Insurance Agent Has No Duty Following the Sale of a Policy

Posted by Pamela A. Crowther on 19 July 2012

Simply stated, an insurance agent has no general duty to advise its insureds with regard to essentially anything after the issuance of the policy.  In many jurisdictions, the basis for not holding agents to an ongoing duty to advise stems from a fear that to do so would create a situation where the tort floodgates would open to allow claims against brokers whenever an incident surrounding the policy occurs.  When viewed exclusively in the insurance context, once the policy is issued, the insured is responsible for noticing any problems with the policy and bringing them to the attention of the agent immediately. With regard to administration of the policy following issuance, the basis for not requiring a duty of care stems from a belief that such would require an agent to continuously monitor a clients assets and adjust coverage accordingly. Since agents are generally in a position where they must rely on the information given to them by the insured, imposing such a duty of care is considered unreasonable.

This reasoning is consistent with the Superior Court’s opinion in Wisniski v. Brown Brown Ins. Co. of PA EMC. Judge Lally-Green comments, “It very well may be a wise and sound business practice for a broker to inspect premises and recommend insurance based on that inspection.”  In the Court’ view, imposing a duty would be onerous for many reasons.   “First, the time and expense of inspecting every property may very well outweigh the relative value of an inspection, particularly for low-value properties.  Second, a knowledgeable insured may be able to provide all the information necessary for adequate coverage in an interview, without the need for a personal inspection. Third, we stress that we are concerned with extending this duty to brokers, not insurance companies or agents. While brokers may provide a variety of services, they are primarily in the business of acting as an intermediary between insurance companies and clients.  Some brokers may not have the expertise to conduct a thorough inspection, and instead may rely on loss control experts at the insurance companies themselves to assess risks.   Fourth, it is far from clear where the duty to inspect would end. If this Court recognized a duty of brokers to inspect business properties, it is difficult to see a principled basis for failing to extend that duty to homes, land, cars, boats, and other insurable items. Fifth, imposing a duty to inspect would unreasonably diminish the insured's own responsibility to ascertain and ask for appropriate coverage.”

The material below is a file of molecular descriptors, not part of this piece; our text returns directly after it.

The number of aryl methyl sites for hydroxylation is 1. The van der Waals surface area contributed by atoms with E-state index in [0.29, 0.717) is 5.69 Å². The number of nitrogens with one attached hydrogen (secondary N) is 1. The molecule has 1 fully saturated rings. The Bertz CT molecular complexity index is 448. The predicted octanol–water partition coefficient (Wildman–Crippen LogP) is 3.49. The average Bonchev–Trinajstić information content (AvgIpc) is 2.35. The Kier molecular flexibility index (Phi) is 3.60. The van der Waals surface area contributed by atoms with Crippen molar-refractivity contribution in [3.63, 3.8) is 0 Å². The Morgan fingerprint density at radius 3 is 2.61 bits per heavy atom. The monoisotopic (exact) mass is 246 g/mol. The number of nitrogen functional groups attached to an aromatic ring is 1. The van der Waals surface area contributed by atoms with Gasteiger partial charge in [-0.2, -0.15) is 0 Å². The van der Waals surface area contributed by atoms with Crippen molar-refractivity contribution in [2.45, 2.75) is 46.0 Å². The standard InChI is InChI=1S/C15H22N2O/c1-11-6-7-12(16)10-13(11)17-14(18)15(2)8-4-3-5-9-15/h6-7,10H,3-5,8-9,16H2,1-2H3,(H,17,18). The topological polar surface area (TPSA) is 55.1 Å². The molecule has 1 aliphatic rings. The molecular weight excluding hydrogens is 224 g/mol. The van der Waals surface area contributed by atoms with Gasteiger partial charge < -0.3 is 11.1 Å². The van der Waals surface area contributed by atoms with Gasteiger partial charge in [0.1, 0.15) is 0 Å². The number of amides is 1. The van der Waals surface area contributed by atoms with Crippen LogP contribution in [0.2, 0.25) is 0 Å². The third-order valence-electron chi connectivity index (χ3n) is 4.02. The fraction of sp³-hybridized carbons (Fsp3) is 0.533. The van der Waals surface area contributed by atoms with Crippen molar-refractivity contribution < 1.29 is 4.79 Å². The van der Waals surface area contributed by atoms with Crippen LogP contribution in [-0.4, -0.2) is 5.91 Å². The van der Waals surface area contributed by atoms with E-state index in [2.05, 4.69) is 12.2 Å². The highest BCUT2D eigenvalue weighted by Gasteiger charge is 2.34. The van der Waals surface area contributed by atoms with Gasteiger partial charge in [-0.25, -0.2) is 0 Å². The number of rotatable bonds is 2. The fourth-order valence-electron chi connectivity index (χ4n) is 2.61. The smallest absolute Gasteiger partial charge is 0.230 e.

Only in rare circumstances will courts go beyond the above mentioned bright-lined approach, which may occur in limited situations where there is a "special relationship". Otherwise, any causes of action arising after the policy has been issued are prosecuted against the actual policy provider (i.e., the insurance company), not the agent.  Keep in mind, however, that there still may be a potential action against an agent for negligence in certain situations where, for example, the agent did not recommend the proper amount of coverage or failed to list the proper parties or beneficiaries.


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